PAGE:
NIAB issues warning over Brexit impact on UK agri-science

© NIAB TAG

NIAB Chairman Jim Godfrey

UK crop research organisation NIAB has warned that the EU Commission’s hardline negotiating stance on Brexit is already damaging prospects for UK agri-science, and has called on Ministers to safeguard the UK science base.

Speaking in Cambridge today (30 June), NIAB Chairman Jim Godfrey said the collateral damage of the Brexit talks was becoming a reality after NIAB had recently been notified that future EU variety testing contracts commissioned directly by the Community Plant Variety Office (CPVO) and which might last beyond the envisaged Brexit date of 30 March 2019 would no longer be awarded to the UK.

Discovery shows soil dwelling bacteria adapt to richer or poorer conditions in marriage of convenience with plants

Scientists at the John Innes Centre have identified a unique mechanism that the soil dwelling bacterium Pseudomonas fluorescens uses to effectively exploit nutrients in the root environment.

The breakthrough offers multiple new applications, for the study of human pathogens, for synthetic biology, and for the productions of biosensors which help detect biological changes in plants and their environment.

Researchers urge agricultural industry to challenge barriers to women farmers

© James Hutton InstituteResearch by Newcastle University and the James Hutton Institute has found that women play a major role in Scottish agriculture, participating in the full range of farming activities. However, barriers remain to their entry into the industry, their career progression, and promotion to leadership roles.

These are some of the findings of research commissioned by the Scottish Government into the contribution of women to agriculture. The Women in Agriculture report was launched at the Royal Highland Show as part of the ‘Women in Agriculture Breakfast’, hosted by SRUC, with the participation of Scotland’s First Minister, Nicola Sturgeon.

Scotland’s first vertical indoor farm to be operational by Autumn 2017

Intelligent Growth Solutions (IGS), the Scottish-based vertical farming business, is set to complete the construction of its first indoor growth facility in the next few months. The purpose-built facility is being constructed at the James Hutton Institute‘s site in Invergowrie, near Dundee.

The completion of the indoor farm will allow for a full-scale trial to deliver the UK’s first commercially viable vertical growing environment through a collaboration with global automation business Omron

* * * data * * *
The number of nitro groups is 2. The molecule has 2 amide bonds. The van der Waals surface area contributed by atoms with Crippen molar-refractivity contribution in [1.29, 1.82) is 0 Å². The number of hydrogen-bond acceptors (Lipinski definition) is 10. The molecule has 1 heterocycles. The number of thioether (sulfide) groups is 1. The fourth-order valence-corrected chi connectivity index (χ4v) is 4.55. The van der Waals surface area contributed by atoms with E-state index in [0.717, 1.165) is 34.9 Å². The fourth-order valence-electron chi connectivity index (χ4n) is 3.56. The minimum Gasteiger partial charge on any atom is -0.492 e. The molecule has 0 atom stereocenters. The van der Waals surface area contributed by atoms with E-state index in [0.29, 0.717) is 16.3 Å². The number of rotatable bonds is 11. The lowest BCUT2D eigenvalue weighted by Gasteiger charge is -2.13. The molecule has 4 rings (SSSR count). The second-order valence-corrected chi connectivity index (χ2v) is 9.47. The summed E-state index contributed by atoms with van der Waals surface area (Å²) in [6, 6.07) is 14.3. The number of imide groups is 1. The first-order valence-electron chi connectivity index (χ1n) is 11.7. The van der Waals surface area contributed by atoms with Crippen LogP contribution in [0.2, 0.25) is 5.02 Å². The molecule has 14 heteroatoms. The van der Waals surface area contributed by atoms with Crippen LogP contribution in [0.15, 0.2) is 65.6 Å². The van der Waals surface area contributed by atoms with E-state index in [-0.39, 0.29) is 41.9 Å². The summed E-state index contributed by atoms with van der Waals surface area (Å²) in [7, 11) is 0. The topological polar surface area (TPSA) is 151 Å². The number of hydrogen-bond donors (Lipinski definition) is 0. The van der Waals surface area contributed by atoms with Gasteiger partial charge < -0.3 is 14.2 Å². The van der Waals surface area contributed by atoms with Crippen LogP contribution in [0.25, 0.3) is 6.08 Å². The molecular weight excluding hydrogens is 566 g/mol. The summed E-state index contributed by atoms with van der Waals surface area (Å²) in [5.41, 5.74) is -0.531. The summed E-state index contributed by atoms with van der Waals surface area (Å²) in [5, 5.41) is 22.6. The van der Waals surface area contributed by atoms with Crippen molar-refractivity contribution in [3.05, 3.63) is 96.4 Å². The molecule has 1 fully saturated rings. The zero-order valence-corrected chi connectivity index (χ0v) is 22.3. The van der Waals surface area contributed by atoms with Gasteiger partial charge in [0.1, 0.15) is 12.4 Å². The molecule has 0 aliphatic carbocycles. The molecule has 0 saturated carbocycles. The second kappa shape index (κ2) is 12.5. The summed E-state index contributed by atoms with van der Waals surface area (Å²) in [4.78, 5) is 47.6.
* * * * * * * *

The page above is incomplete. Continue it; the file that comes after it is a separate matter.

Father and Son flower growers

Copyright image 2017© Wednesday 14 June 2017 Ahead British Flowers Week next week, running from 19th to 25th June, Lincolnshire flower growing family Richard Robinson, centre, with sons Henry (turquoise shirt) and Charles (checked shirt) begin the harvest of early British sunflowers for Waitrose. Henry and Charles Robinson, are the sixth generation of flower growers, working on their 147 year old family farm, with their father Richard in the Fens, near Spalding. The farm has 420 acres of sunflower fields, with the growers picking eight to nine million stems a year. They also grow sweet Williams for the supermarket, which has a long standing commitment to supporting British growers. During the summer months, 60% of the flowers Waitrose sell are sourced from British farms. Waitrose Horticulture Buyer, Lucy Matthewson says, "Sunflowers are a true sign that summer is here and we're lucky to work with such dedicated British growers to offer our shoppers an abundance of homegrown flowers. And what could be more surprising than treating Dad this Father's Day to some colourful blooms, grown by a father and his sons." Photograph by Fiona Hanson/Waitrose For photographic enquiries please call Fiona Hanson 07710 142 633 or email info@fionahanson.com This image is copyright Fiona Hanson 2017©. This image has been supplied by Fiona Hanson and must be credited Fiona Hanson. The author is asserting his full Moral rights in relation to the publication of this image. All rights reserved. Rights for onward transmission of any image or file is not granted or implied. Changing or deleting Copyright information is illegal as specified in the Copyright, Design and Patents Act 1988. If you are in any way unsure of your right to publish this image please contact Fiona Hanson on07710 142 633 or email info@fionahanson.comAhead of British Flowers Week, early sunflowers are harvested for Waitrose, by a father and sons team in the Lincolnshire Fens, near Spalding. Henry and Charles Robinson are the sixth generation of flower growers, working on their 147 year old family farm, with their father Richard. The Robinson’s farm has 420 acres of sunflower fields, with the growers picking eight to nine million stems a year. They also grow sweet Williams for the supermarket, which has a long standing commitment to supporting British growers. During the summer months, 60% of the flowers Waitrose sell are sourced from British farms.

International scientific alliance launched for crop improvement in sub-Saharan Africa

© John Innes CentreAn international scientific alliance to fast track-crop improvement in sub-Saharan Africa is launched today.

The Alliance to Accelerate Crop Improvements in Africa (ACACIA) supports African scientists to find solutions to local food security challenges – and maximise the impact of the John Innes Centre’s cutting-edge science in Africa.